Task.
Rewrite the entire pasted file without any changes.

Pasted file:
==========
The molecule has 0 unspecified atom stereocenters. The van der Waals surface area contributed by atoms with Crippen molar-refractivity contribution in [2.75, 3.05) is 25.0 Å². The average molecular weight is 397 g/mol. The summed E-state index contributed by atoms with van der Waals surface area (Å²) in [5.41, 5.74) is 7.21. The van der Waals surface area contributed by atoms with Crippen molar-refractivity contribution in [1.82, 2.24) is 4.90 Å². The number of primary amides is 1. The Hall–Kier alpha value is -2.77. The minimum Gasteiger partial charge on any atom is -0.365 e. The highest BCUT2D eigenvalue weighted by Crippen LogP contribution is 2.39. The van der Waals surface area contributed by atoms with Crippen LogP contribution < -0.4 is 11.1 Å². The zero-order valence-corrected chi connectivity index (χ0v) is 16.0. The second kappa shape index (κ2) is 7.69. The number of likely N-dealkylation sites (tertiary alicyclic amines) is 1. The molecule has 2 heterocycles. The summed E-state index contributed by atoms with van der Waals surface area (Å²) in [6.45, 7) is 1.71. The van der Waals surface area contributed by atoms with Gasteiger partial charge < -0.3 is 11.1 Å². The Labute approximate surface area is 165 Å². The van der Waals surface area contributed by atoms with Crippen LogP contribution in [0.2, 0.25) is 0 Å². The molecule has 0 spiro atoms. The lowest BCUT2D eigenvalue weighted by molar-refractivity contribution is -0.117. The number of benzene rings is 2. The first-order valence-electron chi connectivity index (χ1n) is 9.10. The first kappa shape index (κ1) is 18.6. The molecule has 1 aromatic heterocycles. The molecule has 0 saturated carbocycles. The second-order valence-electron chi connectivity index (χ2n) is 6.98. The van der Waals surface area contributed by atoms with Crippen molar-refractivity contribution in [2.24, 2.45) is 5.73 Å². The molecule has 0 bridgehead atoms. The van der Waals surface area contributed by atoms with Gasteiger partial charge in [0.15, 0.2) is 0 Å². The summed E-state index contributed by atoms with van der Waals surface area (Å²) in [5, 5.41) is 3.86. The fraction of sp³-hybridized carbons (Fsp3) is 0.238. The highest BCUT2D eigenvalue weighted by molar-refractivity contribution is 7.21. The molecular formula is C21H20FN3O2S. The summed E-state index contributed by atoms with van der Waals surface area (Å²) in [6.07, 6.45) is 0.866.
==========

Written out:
The molecule has 0 unspecified atom stereocenters. The van der Waals surface area contributed by atoms with Crippen molar-refractivity contribution in [2.75, 3.05) is 25.0 Å². The average molecular weight is 397 g/mol. The summed E-state index contributed by atoms with van der Waals surface area (Å²) in [5.41, 5.74) is 7.21. The van der Waals surface area contributed by atoms with Crippen molar-refractivity contribution in [1.82, 2.24) is 4.90 Å². The number of primary amides is 1. The Hall–Kier alpha value is -2.77. The minimum Gasteiger partial charge on any atom is -0.365 e. The highest BCUT2D eigenvalue weighted by Crippen LogP contribution is 2.39. The van der Waals surface area contributed by atoms with Crippen LogP contribution < -0.4 is 11.1 Å². The zero-order valence-corrected chi connectivity index (χ0v) is 16.0. The second kappa shape index (κ2) is 7.69. The number of likely N-dealkylation sites (tertiary alicyclic amines) is 1. The molecule has 2 heterocycles. The summed E-state index contributed by atoms with van der Waals surface area (Å²) in [6.45, 7) is 1.71. The van der Waals surface area contributed by atoms with Gasteiger partial charge < -0.3 is 11.1 Å². The Labute approximate surface area is 165 Å². The van der Waals surface area contributed by atoms with Crippen LogP contribution in [0.2, 0.25) is 0 Å². The molecule has 0 spiro atoms. The lowest BCUT2D eigenvalue weighted by molar-refractivity contribution is -0.117. The number of benzene rings is 2. The first-order valence-electron chi connectivity index (χ1n) is 9.10. The first kappa shape index (κ1) is 18.6. The molecule has 1 aromatic heterocycles. The molecule has 0 saturated carbocycles. The second-order valence-electron chi connectivity index (χ2n) is 6.98. The van der Waals surface area contributed by atoms with Crippen molar-refractivity contribution in [2.24, 2.45) is 5.73 Å². The molecule has 0 bridgehead atoms. The van der Waals surface area contributed by atoms with Gasteiger partial charge in [0.15, 0.2) is 0 Å². The summed E-state index contributed by atoms with van der Waals surface area (Å²) in [5, 5.41) is 3.86. The fraction of sp³-hybridized carbons (Fsp3) is 0.238. The highest BCUT2D eigenvalue weighted by molar-refractivity contribution is 7.21. The molecular formula is C21H20FN3O2S. The summed E-state index contributed by atoms with van der Waals surface area (Å²) in [6.07, 6.45) is 0.866.